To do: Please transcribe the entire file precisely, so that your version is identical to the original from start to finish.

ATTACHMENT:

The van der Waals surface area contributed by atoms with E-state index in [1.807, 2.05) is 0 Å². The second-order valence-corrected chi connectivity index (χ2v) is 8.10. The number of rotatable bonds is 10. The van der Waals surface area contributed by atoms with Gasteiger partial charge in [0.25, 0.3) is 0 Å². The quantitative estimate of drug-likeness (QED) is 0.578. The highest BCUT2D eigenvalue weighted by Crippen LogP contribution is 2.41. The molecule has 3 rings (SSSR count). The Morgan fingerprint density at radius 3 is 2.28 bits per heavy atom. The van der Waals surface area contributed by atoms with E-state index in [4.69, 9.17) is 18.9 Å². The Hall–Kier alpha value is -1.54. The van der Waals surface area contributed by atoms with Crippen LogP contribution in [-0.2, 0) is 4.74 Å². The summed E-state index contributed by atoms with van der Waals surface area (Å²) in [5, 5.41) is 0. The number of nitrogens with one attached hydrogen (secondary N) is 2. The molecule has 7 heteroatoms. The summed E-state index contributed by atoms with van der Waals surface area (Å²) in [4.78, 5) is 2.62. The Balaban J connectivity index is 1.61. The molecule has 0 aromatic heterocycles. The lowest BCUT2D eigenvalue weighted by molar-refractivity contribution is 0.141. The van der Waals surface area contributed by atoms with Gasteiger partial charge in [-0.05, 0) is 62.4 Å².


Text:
The van der Waals surface area contributed by atoms with E-state index in [1.807, 2.05) is 0 Å². The second-order valence-corrected chi connectivity index (χ2v) is 8.10. The number of rotatable bonds is 10. The van der Waals surface area contributed by atoms with Gasteiger partial charge in [0.25, 0.3) is 0 Å². The quantitative estimate of drug-likeness (QED) is 0.578. The highest BCUT2D eigenvalue weighted by Crippen LogP contribution is 2.41. The molecule has 3 rings (SSSR count). The Morgan fingerprint density at radius 3 is 2.28 bits per heavy atom. The van der Waals surface area contributed by atoms with E-state index in [4.69, 9.17) is 18.9 Å². The Hall–Kier alpha value is -1.54. The van der Waals surface area contributed by atoms with Crippen LogP contribution in [-0.2, 0) is 4.74 Å². The summed E-state index contributed by atoms with van der Waals surface area (Å²) in [5, 5.41) is 0. The number of nitrogens with one attached hydrogen (secondary N) is 2. The molecule has 7 heteroatoms. The summed E-state index contributed by atoms with van der Waals surface area (Å²) in [4.78, 5) is 2.62. The Balaban J connectivity index is 1.61. The molecule has 0 aromatic heterocycles. The lowest BCUT2D eigenvalue weighted by molar-refractivity contribution is 0.141. The van der Waals surface area contributed by atoms with Gasteiger partial charge in [-0.05, 0) is 62.4 Å².